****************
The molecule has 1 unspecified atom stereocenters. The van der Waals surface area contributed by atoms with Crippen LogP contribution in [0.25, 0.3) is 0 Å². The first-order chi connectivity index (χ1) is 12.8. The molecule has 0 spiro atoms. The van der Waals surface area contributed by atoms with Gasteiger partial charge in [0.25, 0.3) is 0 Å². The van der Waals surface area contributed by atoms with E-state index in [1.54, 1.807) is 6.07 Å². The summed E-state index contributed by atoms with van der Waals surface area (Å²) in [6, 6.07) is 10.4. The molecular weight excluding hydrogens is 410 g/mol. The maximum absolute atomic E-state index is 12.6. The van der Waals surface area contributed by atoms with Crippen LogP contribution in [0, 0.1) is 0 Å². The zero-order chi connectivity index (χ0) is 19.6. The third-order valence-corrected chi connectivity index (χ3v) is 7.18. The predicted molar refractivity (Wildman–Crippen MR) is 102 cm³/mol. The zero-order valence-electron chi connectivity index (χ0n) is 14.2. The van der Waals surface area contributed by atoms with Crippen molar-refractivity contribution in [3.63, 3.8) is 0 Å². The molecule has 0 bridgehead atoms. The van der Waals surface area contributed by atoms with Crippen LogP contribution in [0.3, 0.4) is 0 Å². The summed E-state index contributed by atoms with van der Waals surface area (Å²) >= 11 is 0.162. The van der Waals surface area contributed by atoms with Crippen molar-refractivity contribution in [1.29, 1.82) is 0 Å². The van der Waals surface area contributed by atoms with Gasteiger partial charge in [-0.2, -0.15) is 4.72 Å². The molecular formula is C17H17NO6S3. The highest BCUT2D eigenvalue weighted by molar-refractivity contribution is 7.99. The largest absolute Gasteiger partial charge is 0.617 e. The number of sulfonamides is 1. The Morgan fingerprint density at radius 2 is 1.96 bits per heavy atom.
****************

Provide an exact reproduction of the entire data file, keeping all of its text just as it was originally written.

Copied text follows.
The molecule has 1 unspecified atom stereocenters. The van der Waals surface area contributed by atoms with Crippen LogP contribution in [0.25, 0.3) is 0 Å². The first-order chi connectivity index (χ1) is 12.8. The molecule has 0 spiro atoms. The van der Waals surface area contributed by atoms with Gasteiger partial charge in [0.25, 0.3) is 0 Å². The van der Waals surface area contributed by atoms with E-state index in [1.54, 1.807) is 6.07 Å². The summed E-state index contributed by atoms with van der Waals surface area (Å²) in [6, 6.07) is 10.4. The molecular weight excluding hydrogens is 410 g/mol. The maximum absolute atomic E-state index is 12.6. The van der Waals surface area contributed by atoms with Crippen LogP contribution in [0, 0.1) is 0 Å². The zero-order chi connectivity index (χ0) is 19.6. The third-order valence-corrected chi connectivity index (χ3v) is 7.18. The predicted molar refractivity (Wildman–Crippen MR) is 102 cm³/mol. The zero-order valence-electron chi connectivity index (χ0n) is 14.2. The van der Waals surface area contributed by atoms with Crippen molar-refractivity contribution in [3.63, 3.8) is 0 Å². The molecule has 0 bridgehead atoms. The van der Waals surface area contributed by atoms with Crippen LogP contribution in [0.3, 0.4) is 0 Å². The summed E-state index contributed by atoms with van der Waals surface area (Å²) >= 11 is 0.162. The van der Waals surface area contributed by atoms with Crippen molar-refractivity contribution in [1.29, 1.82) is 0 Å². The van der Waals surface area contributed by atoms with Gasteiger partial charge in [-0.2, -0.15) is 4.72 Å². The molecular formula is C17H17NO6S3. The highest BCUT2D eigenvalue weighted by molar-refractivity contribution is 7.99. The largest absolute Gasteiger partial charge is 0.617 e. The number of sulfonamides is 1. The Morgan fingerprint density at radius 2 is 1.96 bits per heavy atom.